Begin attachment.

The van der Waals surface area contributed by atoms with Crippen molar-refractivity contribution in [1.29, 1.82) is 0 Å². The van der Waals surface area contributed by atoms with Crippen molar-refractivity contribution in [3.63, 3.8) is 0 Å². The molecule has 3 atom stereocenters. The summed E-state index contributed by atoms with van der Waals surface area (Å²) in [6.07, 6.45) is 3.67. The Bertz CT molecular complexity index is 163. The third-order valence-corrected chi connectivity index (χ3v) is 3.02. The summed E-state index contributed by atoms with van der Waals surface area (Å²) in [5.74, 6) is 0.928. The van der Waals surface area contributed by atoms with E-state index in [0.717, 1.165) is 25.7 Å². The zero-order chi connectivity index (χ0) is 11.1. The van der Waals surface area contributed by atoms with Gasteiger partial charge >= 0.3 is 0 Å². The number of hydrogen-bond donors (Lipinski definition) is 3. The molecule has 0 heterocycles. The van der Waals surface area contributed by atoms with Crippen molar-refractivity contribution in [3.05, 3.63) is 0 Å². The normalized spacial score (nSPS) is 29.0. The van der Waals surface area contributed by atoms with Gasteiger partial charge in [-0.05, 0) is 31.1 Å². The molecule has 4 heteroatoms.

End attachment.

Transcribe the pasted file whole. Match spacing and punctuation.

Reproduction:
The van der Waals surface area contributed by atoms with Crippen molar-refractivity contribution in [1.29, 1.82) is 0 Å². The van der Waals surface area contributed by atoms with Crippen molar-refractivity contribution in [3.63, 3.8) is 0 Å². The molecule has 3 atom stereocenters. The summed E-state index contributed by atoms with van der Waals surface area (Å²) in [6.07, 6.45) is 3.67. The Bertz CT molecular complexity index is 163. The third-order valence-corrected chi connectivity index (χ3v) is 3.02. The summed E-state index contributed by atoms with van der Waals surface area (Å²) in [5.74, 6) is 0.928. The van der Waals surface area contributed by atoms with E-state index in [0.717, 1.165) is 25.7 Å². The zero-order chi connectivity index (χ0) is 11.1. The van der Waals surface area contributed by atoms with Gasteiger partial charge >= 0.3 is 0 Å². The number of hydrogen-bond donors (Lipinski definition) is 3. The molecule has 0 heterocycles. The van der Waals surface area contributed by atoms with Crippen molar-refractivity contribution in [3.05, 3.63) is 0 Å². The normalized spacial score (nSPS) is 29.0. The van der Waals surface area contributed by atoms with Gasteiger partial charge in [-0.05, 0) is 31.1 Å². The molecule has 4 heteroatoms.